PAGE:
The first issue to consider is the meaning of consciousness.  Consciousness is used to refer to many aspects of brain/mind function, and there are as many definitions of consciousness as there are psychological theorists.  In order to understand The Origin of Consciousness, you must adopt Jaynes' definition of consciousness, if only temporarily.  I happen to think his is a fine and useful definition, but it is certainly not the only one.

Julian Jaynes defined consciousness as the internal sense of "I" existing in time, with all the internal verbal conversations that come along with that.  His definition is actually more complete and precise than that, and I encourage you to read OC to understand it more fully.  His definition doesn't refer to cognition or creativity, just to the sense of self around whom all stories are built inside the mind.

Jaynes proposes that we didn't have that sense of self until about three thousand years ago.  Before that, the sense of self and "I" didn't exist, in what he calls the "bicameral mind".  About 1200 BC there started a revolution in how the mind works, referred to as "the breakdown of the bicameral mind".  As a result of the breakdown, each of us gained a sense of self and new way of thinking.  Internal human life changed dramatically, and the modern world was born.

All of this is highly improbable by any rational measure, yet it seems to be the only comprehensive theory of human consciousness and history of neurological function on the table.  No one else has proposed, much less made headway with, a comprehensive alternative explanation of all the historical and modern evidence of who we are.  I won't ask you to believe all this: it is just too fanciful.  But you should consider it.

Monday, March 21, 2011

Leaping the chasm

In the previous post I presented the modern dilemma as seen from the perspective of the left/right brain divide.  It ended with the pessimistic statement "we are stuck where we are", which is the logical conclusion of the left brain.

I don't believe we are stuck.  There are many leaps possible, and more people are understanding the need for leaping.  If you are concerned about where we are heading, make your own leap.  Encourage the leaps of others.  If nothing else, refrain from keeping others from leaping.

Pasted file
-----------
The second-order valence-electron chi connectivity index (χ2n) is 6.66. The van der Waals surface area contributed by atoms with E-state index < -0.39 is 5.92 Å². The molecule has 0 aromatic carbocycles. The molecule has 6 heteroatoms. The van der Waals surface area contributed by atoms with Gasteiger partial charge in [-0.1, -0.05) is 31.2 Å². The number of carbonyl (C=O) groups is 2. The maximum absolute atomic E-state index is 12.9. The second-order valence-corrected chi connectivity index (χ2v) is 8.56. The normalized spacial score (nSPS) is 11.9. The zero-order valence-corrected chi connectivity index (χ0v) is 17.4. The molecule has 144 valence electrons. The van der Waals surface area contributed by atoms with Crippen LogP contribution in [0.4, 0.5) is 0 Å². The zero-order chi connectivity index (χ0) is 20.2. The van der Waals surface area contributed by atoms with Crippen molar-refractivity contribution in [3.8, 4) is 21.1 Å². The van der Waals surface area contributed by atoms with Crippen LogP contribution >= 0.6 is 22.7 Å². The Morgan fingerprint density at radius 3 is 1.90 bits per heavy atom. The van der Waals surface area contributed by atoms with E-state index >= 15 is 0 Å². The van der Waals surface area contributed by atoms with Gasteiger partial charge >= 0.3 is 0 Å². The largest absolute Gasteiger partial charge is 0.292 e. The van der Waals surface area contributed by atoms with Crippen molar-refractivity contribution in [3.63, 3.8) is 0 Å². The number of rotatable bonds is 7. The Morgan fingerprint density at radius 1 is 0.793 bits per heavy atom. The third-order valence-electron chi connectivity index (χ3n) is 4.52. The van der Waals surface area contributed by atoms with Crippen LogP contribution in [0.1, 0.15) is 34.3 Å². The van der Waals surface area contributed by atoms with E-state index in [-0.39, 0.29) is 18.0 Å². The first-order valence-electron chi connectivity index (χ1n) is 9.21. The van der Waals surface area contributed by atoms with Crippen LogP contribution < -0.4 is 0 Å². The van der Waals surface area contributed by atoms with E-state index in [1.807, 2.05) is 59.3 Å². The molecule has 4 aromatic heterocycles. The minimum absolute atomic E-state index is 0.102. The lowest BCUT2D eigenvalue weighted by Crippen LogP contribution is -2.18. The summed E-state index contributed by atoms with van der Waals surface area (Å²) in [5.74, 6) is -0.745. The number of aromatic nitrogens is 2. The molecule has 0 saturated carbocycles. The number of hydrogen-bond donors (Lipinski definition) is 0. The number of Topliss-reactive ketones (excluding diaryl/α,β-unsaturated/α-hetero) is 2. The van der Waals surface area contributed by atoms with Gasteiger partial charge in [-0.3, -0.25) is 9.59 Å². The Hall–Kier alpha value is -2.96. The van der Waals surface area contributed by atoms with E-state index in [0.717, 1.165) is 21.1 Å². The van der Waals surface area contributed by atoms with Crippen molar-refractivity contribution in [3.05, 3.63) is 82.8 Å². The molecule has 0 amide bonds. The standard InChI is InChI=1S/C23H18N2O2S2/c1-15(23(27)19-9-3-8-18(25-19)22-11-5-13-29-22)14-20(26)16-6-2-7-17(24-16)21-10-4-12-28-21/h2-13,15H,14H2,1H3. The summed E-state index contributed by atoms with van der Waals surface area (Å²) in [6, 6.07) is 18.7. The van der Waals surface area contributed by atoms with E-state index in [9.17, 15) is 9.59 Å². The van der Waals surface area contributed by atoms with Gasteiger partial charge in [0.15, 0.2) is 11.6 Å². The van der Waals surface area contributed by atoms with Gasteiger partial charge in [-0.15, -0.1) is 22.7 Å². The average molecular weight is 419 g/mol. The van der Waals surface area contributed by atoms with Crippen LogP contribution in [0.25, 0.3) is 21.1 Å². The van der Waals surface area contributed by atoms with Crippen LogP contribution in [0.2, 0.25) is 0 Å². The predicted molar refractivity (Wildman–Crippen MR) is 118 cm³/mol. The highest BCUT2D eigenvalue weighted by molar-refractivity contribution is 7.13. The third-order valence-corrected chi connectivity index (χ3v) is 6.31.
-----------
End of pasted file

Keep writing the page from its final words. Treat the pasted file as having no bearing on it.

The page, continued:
More to come.

Sunday, March 20, 2011

Cultural divide

In the previous post I described the balance between the use of the hemispheres in various creative endeavors.  Nearly all creative acts require both hemispheres to work in concert, but different media can engage the two differently.

In this post I intend to show that how we think about and live in the world affects the world, and vice versa.

First, here is a very terse and over-simplified summary of the balance of left and right brain in various stages of western civilization as identified in Master and Emissary.  Each stage has had a very different culture, based on the predominant thought patterns of the day.
  • Artistic expression started in pre-history as a left-brain phenomenon, though the rest of life was mostly right-brain.
  • By the time of ancient Greece, artistic expression had been integrated into the right hemisphere.
  • By the time of the Classical age, the left brain became dominant in areas outside of art.
  • Rome in the Augustan era (~1AD) was notably right-brained.
  • The rise of Roman state Christianity coincided with a shift to the left brain.
  • The Middle Ages were marked by intense rationality (left-brain).
  • The Renaissance marked a large swing to the right brain.
  • The Enlightenment was a large swing back to the left brain.
  • Romanticism was a swing back to the right brain.
  • The Industrial Revolution required and nurtured the left brain.
  • Modernism and Postmodernism reinforced the left brain.
So we find ourselves in a left-brain world.  McGilchrist suggests the possibility that we are stuck here because so many cultural forces, most notably technology, supported by postmodern art, conspire to keep us here.

How does culture affect our use of our brains?  I described in a previous post how the brain "chooses" which of many thoughts to express.  While the brain is not a blank slate, this "choosing" is subject to learning, and most of us learn to "choose" based on the dominant culture in effect when we grow up.  The culture is expressed through parents, teachers, friends, media, and institutions, and we proceed to both express the culture and impress it on those around us, including our children.  Thus culture is perpetuated in a reinforcing feedback loop.

Our "choosing" is a delicate balance: small changes can make big differences.  Small changes away from the cultural norm generally elicit negative feedback from society, restoring the norm in almost Darwinian fashio.  Small changes that support the cultural norm are often adopted, intensifying the norm.  McGilchrist argues that the natural tendency of the human mind is to restore the left-right balance, as shown by the variations over history.  But this tendency must contend with the restorative power of the cultural norm.